Dino-mite! Huge front yard sculptures draw crowds to Cleveland home
Pride of ownership! Meticulously maintained colonial. Beautiful floor on the ground floor, solid wood kitchen cabinets, GRANITE countertops and MARBLE backsplash.
Those are the first words in the listing details for a modest 1,624 square foot home on Bosworth Road in Cleveland. It is listed for $162,000.
But there’s no mention of what really sets this three-bedroom residence apart from the rest, namely the huge sculptures of a dinosaur, a juggernaut, and a giraffe dominating the front yard.
“The owner is from Africa and does a lot of carvings and carvings. The carvings at the front were all done by the owner. He has been working there for about five years,” says the listing agent Nicholas Reyeswith BHHS Stouffer Realty.
“I decided to stay neutral and let the buyers make their own decisions regarding the artwork. I just tried to really focus on the house,” Reyes says of his decision not to mention the sculptures in the list.
The strategy worked: an offer is in hand for the house filled with art.
“People were blown away. We had an open house and there were a lot of people who came, a lot of people to see the house and a lot of people to see the artwork,” he says. “There’s definitely been a lot of positive feedback.”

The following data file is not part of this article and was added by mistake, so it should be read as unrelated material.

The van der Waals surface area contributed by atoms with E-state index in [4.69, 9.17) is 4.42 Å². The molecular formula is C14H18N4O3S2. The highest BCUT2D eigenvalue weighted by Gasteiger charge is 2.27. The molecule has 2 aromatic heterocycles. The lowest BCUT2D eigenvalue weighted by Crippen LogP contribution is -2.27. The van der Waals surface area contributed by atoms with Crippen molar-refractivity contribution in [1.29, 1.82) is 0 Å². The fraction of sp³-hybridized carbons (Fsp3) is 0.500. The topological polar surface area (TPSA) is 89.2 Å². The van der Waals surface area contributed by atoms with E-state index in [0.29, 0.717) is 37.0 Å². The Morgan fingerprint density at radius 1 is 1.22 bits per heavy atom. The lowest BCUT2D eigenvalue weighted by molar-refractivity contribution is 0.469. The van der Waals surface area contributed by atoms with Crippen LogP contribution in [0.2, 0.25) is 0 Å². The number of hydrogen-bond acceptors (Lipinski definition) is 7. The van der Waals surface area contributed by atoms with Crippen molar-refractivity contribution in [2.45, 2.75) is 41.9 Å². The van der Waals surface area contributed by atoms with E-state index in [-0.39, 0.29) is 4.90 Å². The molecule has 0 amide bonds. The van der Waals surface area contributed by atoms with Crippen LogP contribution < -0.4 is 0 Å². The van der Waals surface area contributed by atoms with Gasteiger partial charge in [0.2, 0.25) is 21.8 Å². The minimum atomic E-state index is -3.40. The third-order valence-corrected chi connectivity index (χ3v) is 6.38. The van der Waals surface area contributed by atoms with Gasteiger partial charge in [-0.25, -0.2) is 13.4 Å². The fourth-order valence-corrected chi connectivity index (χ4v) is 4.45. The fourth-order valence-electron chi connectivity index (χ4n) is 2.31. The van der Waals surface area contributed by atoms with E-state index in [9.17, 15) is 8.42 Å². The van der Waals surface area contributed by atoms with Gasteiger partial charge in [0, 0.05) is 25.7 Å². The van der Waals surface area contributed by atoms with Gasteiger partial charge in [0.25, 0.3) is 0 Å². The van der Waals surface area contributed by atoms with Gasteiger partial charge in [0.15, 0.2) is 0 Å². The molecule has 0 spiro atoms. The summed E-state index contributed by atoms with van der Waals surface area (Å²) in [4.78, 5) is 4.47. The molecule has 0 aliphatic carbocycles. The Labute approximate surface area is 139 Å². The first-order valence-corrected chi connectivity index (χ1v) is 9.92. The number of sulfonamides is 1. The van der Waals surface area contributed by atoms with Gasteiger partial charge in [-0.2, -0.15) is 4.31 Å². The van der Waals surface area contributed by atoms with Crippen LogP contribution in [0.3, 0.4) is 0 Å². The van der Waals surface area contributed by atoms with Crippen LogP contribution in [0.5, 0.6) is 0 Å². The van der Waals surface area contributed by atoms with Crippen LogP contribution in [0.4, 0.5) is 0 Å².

Reyes says the front court display took him by surprise.
“When [the owner] called me to come and see the house the first time, he gave me no warning or anything. I stopped and was like, ‘Wow, that’s pretty cool,'” Reyes says. “Once I walked in I was blown away because it’s like walking into a museum.”
The owner is a contemporary artist Harry Larweh, who returns to his native Ghana. A number of sculptures also adorn the interior of the house and the backyard.
“The sculptures on the outside stay with the house, but most of the artwork inside it takes away,” says Reyes. “He did the big dinosaur during COVID. I guess he was bored. He bought a dinosaur toy and said that once he got the toy he knew exactly how to make it.
The house, which was built in 1924, has been updated, Reyes says.
“The upstairs rooms are a very good size with beautiful oak hardwood floors, and the fireplaces have been refurbished,” he adds.
Some of the sculptures were carved out of wood, others were fashioned out of cement. Whatever the medium, the big beasts attract attention.
“There are always people stopping and taking pictures, bringing their kids,” Reyes says. “The neighborhood really loves it.”
Reyes says he’s surprised by all the attention the list has received.
“When I first got the list, I knew it was going to be two ways. Either people were going to love it or hate it,” he says. “Harry is definitely happy to hear how many people appreciate his works of art and all the hours he put into everything he did.”